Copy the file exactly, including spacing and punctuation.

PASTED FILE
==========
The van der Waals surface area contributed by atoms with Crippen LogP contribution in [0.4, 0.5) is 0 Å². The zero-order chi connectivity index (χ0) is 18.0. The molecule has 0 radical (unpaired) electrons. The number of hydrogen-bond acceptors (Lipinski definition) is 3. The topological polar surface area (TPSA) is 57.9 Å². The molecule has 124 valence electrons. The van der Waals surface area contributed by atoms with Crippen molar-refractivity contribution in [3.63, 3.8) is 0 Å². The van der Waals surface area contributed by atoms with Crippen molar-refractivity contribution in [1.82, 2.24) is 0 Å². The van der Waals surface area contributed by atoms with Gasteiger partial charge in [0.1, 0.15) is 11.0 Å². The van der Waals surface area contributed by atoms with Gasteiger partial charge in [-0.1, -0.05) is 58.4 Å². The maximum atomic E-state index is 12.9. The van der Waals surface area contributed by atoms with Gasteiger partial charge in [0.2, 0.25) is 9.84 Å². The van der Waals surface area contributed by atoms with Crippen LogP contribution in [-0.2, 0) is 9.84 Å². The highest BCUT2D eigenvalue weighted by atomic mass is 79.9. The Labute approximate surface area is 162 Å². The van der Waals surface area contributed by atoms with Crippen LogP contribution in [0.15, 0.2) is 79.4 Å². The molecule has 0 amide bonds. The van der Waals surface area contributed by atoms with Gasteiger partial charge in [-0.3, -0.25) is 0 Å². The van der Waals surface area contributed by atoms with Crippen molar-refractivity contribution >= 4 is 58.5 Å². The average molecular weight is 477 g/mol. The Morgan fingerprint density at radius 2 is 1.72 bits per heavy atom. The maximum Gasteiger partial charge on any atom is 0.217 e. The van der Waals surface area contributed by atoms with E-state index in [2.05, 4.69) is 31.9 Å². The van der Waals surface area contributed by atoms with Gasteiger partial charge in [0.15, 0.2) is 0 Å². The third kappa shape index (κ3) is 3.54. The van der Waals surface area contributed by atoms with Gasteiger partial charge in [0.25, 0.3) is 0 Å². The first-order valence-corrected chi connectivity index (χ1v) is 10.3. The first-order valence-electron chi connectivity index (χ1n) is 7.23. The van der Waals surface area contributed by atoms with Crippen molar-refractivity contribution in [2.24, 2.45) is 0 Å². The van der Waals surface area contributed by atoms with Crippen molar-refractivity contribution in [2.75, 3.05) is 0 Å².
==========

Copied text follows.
The van der Waals surface area contributed by atoms with Crippen LogP contribution in [0.4, 0.5) is 0 Å². The zero-order chi connectivity index (χ0) is 18.0. The molecule has 0 radical (unpaired) electrons. The number of hydrogen-bond acceptors (Lipinski definition) is 3. The topological polar surface area (TPSA) is 57.9 Å². The molecule has 124 valence electrons. The van der Waals surface area contributed by atoms with Crippen molar-refractivity contribution in [3.63, 3.8) is 0 Å². The van der Waals surface area contributed by atoms with Crippen molar-refractivity contribution in [1.82, 2.24) is 0 Å². The van der Waals surface area contributed by atoms with Gasteiger partial charge in [0.1, 0.15) is 11.0 Å². The van der Waals surface area contributed by atoms with Gasteiger partial charge in [-0.1, -0.05) is 58.4 Å². The maximum atomic E-state index is 12.9. The van der Waals surface area contributed by atoms with Gasteiger partial charge in [0.2, 0.25) is 9.84 Å². The van der Waals surface area contributed by atoms with Crippen LogP contribution in [-0.2, 0) is 9.84 Å². The highest BCUT2D eigenvalue weighted by atomic mass is 79.9. The Labute approximate surface area is 162 Å². The van der Waals surface area contributed by atoms with Crippen LogP contribution in [0.15, 0.2) is 79.4 Å². The molecule has 0 amide bonds. The van der Waals surface area contributed by atoms with Gasteiger partial charge in [-0.3, -0.25) is 0 Å². The van der Waals surface area contributed by atoms with Crippen molar-refractivity contribution >= 4 is 58.5 Å². The average molecular weight is 477 g/mol. The Morgan fingerprint density at radius 2 is 1.72 bits per heavy atom. The maximum Gasteiger partial charge on any atom is 0.217 e. The van der Waals surface area contributed by atoms with E-state index in [2.05, 4.69) is 31.9 Å². The van der Waals surface area contributed by atoms with Gasteiger partial charge in [0.15, 0.2) is 0 Å². The third kappa shape index (κ3) is 3.54. The van der Waals surface area contributed by atoms with Gasteiger partial charge in [0.25, 0.3) is 0 Å². The first-order valence-corrected chi connectivity index (χ1v) is 10.3. The first-order valence-electron chi connectivity index (χ1n) is 7.23. The van der Waals surface area contributed by atoms with Crippen molar-refractivity contribution in [2.24, 2.45) is 0 Å². The van der Waals surface area contributed by atoms with Crippen molar-refractivity contribution in [2.75, 3.05) is 0 Å².